de Goede: ICS is still the Achilles’ heel of operational technology. There are numerous solutions to either reduce the risk they form or to mitigate any risk they introduce to neighbouring systems, such as communication protection and isolation or segmentation. Additionally, it would help if functional updates could be separated from security patches and updates plus if they had shorter lifecycles so they could stay on par with the latest technology. But physical access protection may even be of more importance than improvements to the IC systems themselves. If strategies aiming to lower potential gains and impact on the one hand, and increased effort and risk necessary to obtain these gains for criminals, hacktivists, script kiddies, nation states or rogue employees are not successful in reducing the level of interest, then some of the older IC systems should be replaced.
Ferguson: The US Department of Energy has identified steps that every company should be taking to maintain a high level of cyber security readiness. First, prioritise the critical infrastructure that should be protected. Second, identify appropriate scope of a risk assessment of this critical infrastructure. Third, create a current security profile. Fourth, have a ‘risk assessment’ conducted by a qualified third party. Fifth, create a target profile to achieve based on risk assessments. Sixth, determine, analyse and prioritise gaps in cyber security revealed by the assessments. Finally, implement an action plan to improve cyber security. While the specific improvements will depend on the equipment involved, in every instance companies should be deploying monitoring equipment and software that can assist in identifying that a cyber attack has occurred. No cyber defence is impenetrable and effective response requires early detection of attacks as they occur.
Minicucci: As the industry takes advantage of the benefits digital has to offer, most manufacturers in recent years have started considering security more seriously and have included security system capabilities by-design in their ICS systems, in an effort to support a layered defence approach, which is what the industry and security community consider to be most effective. The ultimate defence layer must reside in the design of the component itself – for example, integrity checks, traffic pattern baselining and trusted platform module (TPM) approaches. The same focus must be kept during the lifecycle of the ICS system, until commissioning is completed. All parties need to be on the same page with regard to security to ensure secure installation and operation of the overall automation solution. Reconfiguration is sometimes possible, but, especially with older systems, only some compensating technical and procedural measures can be implemented. Most of the time, a system upgrade is required if higher security is needed.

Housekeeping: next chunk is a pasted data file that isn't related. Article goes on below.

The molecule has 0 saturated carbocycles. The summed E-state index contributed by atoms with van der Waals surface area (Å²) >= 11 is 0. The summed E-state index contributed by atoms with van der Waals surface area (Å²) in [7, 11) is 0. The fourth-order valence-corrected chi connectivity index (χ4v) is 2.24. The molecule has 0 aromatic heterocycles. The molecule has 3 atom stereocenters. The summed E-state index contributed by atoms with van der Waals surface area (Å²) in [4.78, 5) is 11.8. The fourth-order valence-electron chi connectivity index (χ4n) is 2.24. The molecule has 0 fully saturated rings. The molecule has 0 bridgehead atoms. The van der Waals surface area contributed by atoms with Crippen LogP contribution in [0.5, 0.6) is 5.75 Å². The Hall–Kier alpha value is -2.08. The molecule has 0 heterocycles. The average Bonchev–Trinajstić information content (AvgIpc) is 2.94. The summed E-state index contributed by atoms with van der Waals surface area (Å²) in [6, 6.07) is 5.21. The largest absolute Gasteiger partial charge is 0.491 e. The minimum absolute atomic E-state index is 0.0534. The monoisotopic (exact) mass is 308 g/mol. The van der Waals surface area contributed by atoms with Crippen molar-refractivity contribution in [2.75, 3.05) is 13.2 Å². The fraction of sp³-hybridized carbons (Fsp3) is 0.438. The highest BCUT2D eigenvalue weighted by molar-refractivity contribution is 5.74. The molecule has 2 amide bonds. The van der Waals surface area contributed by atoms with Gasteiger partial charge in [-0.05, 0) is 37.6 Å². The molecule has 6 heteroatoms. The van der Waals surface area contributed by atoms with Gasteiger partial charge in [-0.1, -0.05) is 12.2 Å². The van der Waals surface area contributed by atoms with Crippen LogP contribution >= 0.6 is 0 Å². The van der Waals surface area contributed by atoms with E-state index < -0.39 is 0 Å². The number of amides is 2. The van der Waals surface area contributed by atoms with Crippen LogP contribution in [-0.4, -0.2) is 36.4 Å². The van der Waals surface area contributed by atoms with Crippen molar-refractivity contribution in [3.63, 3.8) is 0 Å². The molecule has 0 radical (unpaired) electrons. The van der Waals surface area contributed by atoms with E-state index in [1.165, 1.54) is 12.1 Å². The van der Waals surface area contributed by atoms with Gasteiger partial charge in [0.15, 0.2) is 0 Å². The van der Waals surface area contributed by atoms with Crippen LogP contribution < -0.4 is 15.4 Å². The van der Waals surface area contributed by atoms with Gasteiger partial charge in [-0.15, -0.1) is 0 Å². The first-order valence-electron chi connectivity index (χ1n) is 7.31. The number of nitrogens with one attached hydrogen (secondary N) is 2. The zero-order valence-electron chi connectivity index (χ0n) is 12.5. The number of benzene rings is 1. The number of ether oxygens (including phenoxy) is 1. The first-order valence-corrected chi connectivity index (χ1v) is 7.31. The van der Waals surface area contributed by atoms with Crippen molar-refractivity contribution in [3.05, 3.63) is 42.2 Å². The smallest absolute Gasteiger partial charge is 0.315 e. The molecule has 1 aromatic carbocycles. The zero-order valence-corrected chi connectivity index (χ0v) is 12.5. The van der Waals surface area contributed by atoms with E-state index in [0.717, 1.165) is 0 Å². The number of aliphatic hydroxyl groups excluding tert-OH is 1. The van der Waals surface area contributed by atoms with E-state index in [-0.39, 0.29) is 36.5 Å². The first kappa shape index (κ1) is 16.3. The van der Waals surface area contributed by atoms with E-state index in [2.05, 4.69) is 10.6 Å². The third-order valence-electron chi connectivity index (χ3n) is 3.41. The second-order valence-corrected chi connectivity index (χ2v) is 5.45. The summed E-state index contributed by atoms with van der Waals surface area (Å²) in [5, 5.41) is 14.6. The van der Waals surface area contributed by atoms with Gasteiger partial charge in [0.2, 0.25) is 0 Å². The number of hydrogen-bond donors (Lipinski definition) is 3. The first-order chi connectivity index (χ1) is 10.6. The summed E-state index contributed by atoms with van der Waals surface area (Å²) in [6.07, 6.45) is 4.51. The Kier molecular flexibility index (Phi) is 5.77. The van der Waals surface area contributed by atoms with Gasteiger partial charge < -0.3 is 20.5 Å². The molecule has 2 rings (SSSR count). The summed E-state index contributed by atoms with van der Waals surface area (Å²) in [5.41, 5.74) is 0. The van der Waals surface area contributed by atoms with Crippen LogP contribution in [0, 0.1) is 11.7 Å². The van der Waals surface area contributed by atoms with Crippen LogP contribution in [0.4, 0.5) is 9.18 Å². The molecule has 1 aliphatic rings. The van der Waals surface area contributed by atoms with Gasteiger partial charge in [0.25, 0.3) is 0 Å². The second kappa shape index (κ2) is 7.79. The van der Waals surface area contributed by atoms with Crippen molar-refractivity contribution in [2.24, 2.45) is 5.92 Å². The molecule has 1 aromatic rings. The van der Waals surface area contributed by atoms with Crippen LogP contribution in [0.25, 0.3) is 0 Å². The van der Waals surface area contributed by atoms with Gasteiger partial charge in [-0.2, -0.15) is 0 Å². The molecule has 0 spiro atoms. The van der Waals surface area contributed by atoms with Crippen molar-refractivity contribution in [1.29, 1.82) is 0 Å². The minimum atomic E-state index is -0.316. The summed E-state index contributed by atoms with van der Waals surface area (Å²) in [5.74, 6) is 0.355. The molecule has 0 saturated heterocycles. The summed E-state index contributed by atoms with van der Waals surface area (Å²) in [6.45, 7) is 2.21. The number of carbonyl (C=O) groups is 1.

FW: How important is it for boards and senior management to have a thorough understanding of the issues surrounding cyber and technology threats? In your opinion, does the topic receive sufficient attention and resource allocation, so that this knowledge gap can be closed?
Ferguson: The NIST Cyber-Security Framework, which is increasingly cited as an industry standard for critical infrastructure companies, makes it clear that a company’s cyber defence strategy must be managed under the direction of senior management and the board. The increasing occurrence of suits against directors and officers after a cyber security incident illustrates that when senior management and the board simply delegate cyber security to the IT department without providing guidance and supervision, they do so at their peril. In my experience, boards and senior management are increasingly recognising this responsibility and increasing their supervisory role over cyber security. At a minimum, the board should be receiving regular reporting from management on cyber security and evaluating privacy and security budgets. Best practices include establishing a risk committee oraudit committee, educating current directors, and evaluating whether the company has appropriate privacy and security roles such as a chief information security officer and chief privacy officer. Senior management and the board should also address risk shifting through cyber insurance.